5 January 1996

21% slump for Tories

What do you think of politicians? Not very much, according to our recent survey which canvassed farmers voting intentions. There is better news for farmers lobby groups, which still enjoy their confidence, reports Liz Mason

FARMING support for the Tory party has slumped by 21% since the last general election, a survey for farmers weekly has found.

More than half (58%) of farmers questioned said they had voted Conservative in April 1992. But only 37% said they planned to do the same at the next election. The survey, which questioned 287 farmers throughout the UK, confirms a massive decline in support for the Tory party in recent years.

A poll published in 1991 by the Conservative Bow Group found 71% of farmers voted for the party in the 1987 election. farmers weeklys survey suggests that that support has almost halved.

December published polls put Labour 30 points clear of the Tories. But the survey found there was no evidence of a swing to Labour or the Liberal Democrats. Instead it suggested farmers were fed up with the performance of all politicians.

Almost one-fifth (19%) said they did not intend to vote at the next election, compared with 10% who said they did not visit a polling station last time. Another 22% would not say which party would receive their vote and 8% had not yet decided.

When asked which party best represented the interests of UK farmers, 37% said Conservative. But 35% said none and 13% preferred not to say. Only 9% opted for Labour, 2% for the Lib Dems and 1% each for Plaid Cymru and the Scottish Nationalists. The slim support for Tony Blairs New Labour Party shrank further when farmers were asked how they would vote at the next election. Only 6% planned to vote Labour – a 2% rise on the last election. Just 4% said they intended to vote Lib Dem, a 2% fall on last time.

The parties agricultural policies most influenced farmers voting intentions, with 35% citing them as the biggest reason for a change in their voting intentions. Social policies influenced 25% and financial/tax policies influenced 22%. NFU parliamentary adviser Barney Holbeche said the slump in Conservative support was not surprising given the general disillusionment with government.

More interesting were the 19% who are so fed up with politicians of all parties that they would prefer not to vote. Mr Holbeche suggested that view may reflect a general trend among voters.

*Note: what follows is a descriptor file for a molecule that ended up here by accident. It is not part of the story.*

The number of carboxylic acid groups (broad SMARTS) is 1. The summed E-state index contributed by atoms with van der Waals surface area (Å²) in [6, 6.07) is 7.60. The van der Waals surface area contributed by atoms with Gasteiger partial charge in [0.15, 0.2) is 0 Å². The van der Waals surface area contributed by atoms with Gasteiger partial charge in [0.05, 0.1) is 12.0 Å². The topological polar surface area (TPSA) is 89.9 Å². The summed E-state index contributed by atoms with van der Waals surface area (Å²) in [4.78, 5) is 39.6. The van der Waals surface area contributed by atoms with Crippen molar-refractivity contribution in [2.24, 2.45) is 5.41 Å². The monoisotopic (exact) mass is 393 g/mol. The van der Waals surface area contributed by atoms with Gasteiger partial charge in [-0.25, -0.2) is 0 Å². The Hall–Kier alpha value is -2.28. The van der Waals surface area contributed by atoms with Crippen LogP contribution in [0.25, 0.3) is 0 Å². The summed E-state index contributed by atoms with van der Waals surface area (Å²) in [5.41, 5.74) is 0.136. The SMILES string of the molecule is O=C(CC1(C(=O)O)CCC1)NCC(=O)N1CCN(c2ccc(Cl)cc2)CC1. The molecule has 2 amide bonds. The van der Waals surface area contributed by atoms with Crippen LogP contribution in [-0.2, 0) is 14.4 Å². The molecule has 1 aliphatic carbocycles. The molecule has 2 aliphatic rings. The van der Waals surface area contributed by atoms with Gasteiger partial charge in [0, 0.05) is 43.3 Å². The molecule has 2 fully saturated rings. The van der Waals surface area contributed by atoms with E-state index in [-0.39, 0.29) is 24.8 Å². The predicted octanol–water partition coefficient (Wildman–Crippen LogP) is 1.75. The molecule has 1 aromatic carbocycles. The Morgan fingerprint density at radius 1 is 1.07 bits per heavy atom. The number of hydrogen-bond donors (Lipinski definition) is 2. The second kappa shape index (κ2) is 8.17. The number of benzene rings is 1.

Politicians as a group had never been held in such low esteem. The sleaze factor and fatigue with the same old faces contributed to the view that there was not much to choose between them and the most sensible thing was not to bother to vote at all.

Some farmers may also argue that their individual vote made little difference. But that was an "ostrich-like attitude and a very short sighted point of view", said Mr Holbeche. Britain has a healthy democracy and farmers, as a clearly defined group who make a unique contribution to the country, are well placed to put across a concise collective view to politicians.

Other more knowledgeable farmers may take the view that individual party policies were only one part of a more complex EU picture and it did not matter what UK politicians said.

"We are not talking about British policy for agriculture but the attitude of the next British government as one member of a club of 15," added Mr Holbeche.

Despite Labours firm lead in the general polls he suggested the next election, which has to be called before May 1997, would be a close and bitterly-fought contest, particularly in marginal seats. And farmers votes were important.

The farming vote, in its broadest sense, extended beyond farmers to farming related industries, which in some areas still involved a significant proportion of the population. "It is still the case that the farming community has quite a lot of influence and sway in the way other rural folk vote," he said.

The parties were showing a much stronger interest in rural polices, said Mr Holbeche, and that would be carried forward to the election. &#42